For its programme called ‘Big Cat Diaries’ the BBC followed the trials and tribulations of three big cat mothers (a lioness, a female leopard and a female cheetah) bringing up their cubs on the wild savannahs of the Masai Mara Conservancy in Kenya. For an emotional engagement with their viewers, names were given to each of the big cat mothers by the filming crew, the female cheetah being named Honey.


She had four cubs in that litter, one female and three males. However, lions killed the female cub and only the three brothers remained who were around six months old at the time of the filming of that episode. Lions are known to attack and to kill leopards and cheetahs, as also hyenas, if the opportunity arises in order to reduce competition from other predators, it is believed. To set the record straight, the other predators would be equally willing to kill unprotected lion cubs for the same reason.




Sometime after the filming had ended, in 2007 one of the cubs had an injury and the Masai Mara Conservancy authorities, through the vet stationed there, decided to treat it and for that purpose found it desirable to sedate the mother to keep her from attacking them. The cub was treated with the mother lying unconscious out in the sun for several hours. She was in distress even after gaining consciousness and died soon after. The anaesthetic dart, it appears, had damaged her liver, though the park officials never put out any statement on the cause of her death although post mortem was done.


There was a huge public outcry against the very choice of intervention with creatures living in the wild. My personal opinion is that with shrinking wild habitats and numbers, there is a case for a degree of management of wildlife to help in their continued survival. But management is always with certain objectives. Such management will invariably be from the perspective of the welfare of certain individuals or species and may, even if unintentionally, affect other individuals or life forms in that environment in an adverse manner. The very desirability of selective intervention in a landscape that we do not fully understand remains a contentious issue.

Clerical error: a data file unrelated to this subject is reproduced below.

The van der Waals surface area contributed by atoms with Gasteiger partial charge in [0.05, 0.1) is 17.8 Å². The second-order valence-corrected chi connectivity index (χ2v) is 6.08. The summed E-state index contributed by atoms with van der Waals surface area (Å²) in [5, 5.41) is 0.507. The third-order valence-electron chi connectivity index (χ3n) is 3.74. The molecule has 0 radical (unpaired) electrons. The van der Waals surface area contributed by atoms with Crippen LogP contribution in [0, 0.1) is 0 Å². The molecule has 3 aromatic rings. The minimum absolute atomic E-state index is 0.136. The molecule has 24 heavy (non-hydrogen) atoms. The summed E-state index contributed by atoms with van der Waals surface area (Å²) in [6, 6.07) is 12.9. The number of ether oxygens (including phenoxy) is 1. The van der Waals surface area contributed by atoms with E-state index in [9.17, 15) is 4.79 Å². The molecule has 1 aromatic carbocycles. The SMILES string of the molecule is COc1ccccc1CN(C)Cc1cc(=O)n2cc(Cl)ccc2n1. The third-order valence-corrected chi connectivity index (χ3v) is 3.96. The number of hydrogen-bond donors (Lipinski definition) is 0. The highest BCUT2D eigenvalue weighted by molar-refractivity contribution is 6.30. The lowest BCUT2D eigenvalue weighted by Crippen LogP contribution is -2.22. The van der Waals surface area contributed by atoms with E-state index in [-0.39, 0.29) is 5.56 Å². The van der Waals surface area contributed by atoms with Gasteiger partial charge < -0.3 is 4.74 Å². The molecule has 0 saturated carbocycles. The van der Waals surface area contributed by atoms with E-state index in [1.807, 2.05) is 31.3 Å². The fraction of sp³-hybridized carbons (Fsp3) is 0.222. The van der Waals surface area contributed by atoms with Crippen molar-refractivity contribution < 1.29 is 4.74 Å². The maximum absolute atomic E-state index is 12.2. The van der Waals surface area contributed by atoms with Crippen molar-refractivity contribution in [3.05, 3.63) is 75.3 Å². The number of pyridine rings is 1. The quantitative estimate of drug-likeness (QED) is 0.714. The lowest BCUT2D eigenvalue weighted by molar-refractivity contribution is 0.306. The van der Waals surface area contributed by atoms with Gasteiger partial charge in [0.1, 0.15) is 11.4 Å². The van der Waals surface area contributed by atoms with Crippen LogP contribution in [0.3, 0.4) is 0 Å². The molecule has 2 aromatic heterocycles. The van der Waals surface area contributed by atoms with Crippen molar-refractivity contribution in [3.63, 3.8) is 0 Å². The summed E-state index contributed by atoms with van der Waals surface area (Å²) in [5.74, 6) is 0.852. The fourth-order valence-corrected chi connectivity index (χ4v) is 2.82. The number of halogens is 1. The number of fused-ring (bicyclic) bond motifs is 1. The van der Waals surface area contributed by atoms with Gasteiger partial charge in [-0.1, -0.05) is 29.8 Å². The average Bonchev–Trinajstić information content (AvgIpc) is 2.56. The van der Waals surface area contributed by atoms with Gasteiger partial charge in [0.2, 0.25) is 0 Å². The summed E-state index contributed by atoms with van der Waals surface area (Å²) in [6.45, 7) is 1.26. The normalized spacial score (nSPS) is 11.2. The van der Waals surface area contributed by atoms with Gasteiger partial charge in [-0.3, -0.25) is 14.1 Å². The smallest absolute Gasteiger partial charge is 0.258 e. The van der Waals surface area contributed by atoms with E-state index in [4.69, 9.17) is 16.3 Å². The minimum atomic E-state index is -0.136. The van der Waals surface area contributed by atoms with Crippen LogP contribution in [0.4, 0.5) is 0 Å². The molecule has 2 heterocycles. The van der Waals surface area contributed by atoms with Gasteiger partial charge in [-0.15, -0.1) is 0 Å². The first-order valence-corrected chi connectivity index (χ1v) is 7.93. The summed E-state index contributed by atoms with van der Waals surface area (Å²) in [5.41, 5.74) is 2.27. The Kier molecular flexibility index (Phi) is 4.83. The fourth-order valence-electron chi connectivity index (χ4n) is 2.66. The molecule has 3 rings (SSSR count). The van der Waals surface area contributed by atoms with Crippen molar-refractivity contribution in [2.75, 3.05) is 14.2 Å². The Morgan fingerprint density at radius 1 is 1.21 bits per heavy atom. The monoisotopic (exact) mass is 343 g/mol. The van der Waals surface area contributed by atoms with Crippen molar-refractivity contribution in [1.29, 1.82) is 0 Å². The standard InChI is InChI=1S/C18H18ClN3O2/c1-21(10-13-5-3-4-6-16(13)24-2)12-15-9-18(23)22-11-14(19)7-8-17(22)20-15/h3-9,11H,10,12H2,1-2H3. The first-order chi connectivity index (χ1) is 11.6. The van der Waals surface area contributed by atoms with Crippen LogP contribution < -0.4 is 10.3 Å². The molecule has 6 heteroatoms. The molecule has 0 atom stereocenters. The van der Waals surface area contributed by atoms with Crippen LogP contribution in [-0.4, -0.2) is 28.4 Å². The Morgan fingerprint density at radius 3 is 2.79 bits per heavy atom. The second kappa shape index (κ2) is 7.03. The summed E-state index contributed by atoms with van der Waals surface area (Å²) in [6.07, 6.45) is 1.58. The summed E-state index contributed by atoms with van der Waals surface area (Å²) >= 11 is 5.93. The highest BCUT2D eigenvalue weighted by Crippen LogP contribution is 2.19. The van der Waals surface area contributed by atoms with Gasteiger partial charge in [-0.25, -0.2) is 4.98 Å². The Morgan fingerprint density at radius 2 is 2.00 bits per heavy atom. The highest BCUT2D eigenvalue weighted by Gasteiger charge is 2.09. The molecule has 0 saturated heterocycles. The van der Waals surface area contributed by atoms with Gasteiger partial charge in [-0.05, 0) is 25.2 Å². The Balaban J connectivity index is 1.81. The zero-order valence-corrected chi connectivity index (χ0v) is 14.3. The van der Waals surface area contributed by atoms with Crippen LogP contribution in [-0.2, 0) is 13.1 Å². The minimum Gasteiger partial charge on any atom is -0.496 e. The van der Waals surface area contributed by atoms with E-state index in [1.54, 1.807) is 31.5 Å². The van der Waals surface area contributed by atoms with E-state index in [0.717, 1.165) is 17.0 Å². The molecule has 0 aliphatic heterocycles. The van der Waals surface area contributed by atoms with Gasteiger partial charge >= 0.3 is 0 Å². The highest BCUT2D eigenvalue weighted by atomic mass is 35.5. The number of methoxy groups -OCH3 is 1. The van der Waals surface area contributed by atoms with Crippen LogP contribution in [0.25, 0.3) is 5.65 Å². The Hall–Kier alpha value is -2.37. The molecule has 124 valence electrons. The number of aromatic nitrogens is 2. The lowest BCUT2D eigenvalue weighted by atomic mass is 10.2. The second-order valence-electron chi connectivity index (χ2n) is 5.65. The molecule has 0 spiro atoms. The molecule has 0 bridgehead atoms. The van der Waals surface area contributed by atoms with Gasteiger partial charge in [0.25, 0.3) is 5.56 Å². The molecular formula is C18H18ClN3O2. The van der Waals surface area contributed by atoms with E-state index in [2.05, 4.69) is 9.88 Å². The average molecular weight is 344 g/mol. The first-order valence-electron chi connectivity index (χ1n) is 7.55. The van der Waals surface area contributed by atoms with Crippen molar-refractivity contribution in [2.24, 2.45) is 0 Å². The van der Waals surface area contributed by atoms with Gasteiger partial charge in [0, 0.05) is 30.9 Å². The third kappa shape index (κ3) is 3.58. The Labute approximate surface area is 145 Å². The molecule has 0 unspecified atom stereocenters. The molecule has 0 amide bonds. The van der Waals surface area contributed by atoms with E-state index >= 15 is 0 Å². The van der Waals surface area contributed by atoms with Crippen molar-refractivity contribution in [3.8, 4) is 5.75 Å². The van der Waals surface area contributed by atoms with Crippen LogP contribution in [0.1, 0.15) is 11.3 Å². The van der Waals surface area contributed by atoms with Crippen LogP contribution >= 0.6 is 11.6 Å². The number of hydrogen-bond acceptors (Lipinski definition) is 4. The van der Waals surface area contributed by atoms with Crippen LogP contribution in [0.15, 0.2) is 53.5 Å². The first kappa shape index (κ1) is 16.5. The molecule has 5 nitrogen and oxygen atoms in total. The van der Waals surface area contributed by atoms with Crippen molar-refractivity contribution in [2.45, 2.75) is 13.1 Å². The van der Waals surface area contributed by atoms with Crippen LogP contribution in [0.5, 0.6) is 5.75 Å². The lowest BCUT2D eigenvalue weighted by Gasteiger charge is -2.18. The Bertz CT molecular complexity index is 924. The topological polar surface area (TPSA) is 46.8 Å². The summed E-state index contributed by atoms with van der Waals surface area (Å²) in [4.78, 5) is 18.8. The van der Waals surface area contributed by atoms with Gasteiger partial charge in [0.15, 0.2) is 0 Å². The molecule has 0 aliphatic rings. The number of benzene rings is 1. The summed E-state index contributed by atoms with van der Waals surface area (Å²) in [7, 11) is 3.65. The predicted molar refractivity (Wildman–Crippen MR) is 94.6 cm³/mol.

Though an official version was never put out in the public domain, the park officials felt that the three remaining cubs had a fair chance of survival on their own and decided to let them remain in the wild instead of removing them to a zoo or a breeding facility. It is believed that occasionally food was also provided to them as a supplement, given their lack of experience in independent hunting being around a year old and several months short of their normal age of dispersal. Against the odds, perhaps, all of these three brothers survived and were given the names of M1, M2 and M3.


Insecure on being deprived prematurely of their mother’s care, the three brothers stuck close to each other and a strong bond developed between them. Female cheetahs in captivity have been known to form coalitions and even share maternal responsibilities; in the wild they mostly lead a solitary existence unlike lionesses. It is instead the male cheetahs that are often seen in a coalition in the wild. They are usually male litter mates but sometimes unrelated males are also accepted into the coalition. Larger numbers give the coalition a capacity to control extensive territories with the consequent enhancement of their breeding success.




By the time we saw them in 2010 the Honey’s Boys were around four years of age and a formidable coalition. Unlike solitary cheetahs hunting mostly the relatively smaller Thomson’s gazelle and impala, these three brothers operating together as a well coordinated unit were successfully bringing down much larger prey including the wildebeest, topi and the occasional zebra. They were also able to terrorise and to keep other male cheetahs out of their territory.


All good stories, as is often the case in the wilderness, usually have a sad ending. Lions killed M2 in 2011 and then M1 in 2013. The last that we heard of them was in December 2013 when the sole survivor M3, after a successful hunt, was seen calling out to his brother to share the meal. Lost track of him after that. The spotlight had moved on, and only the legend remains. We were fortunate to have seen them in their prime.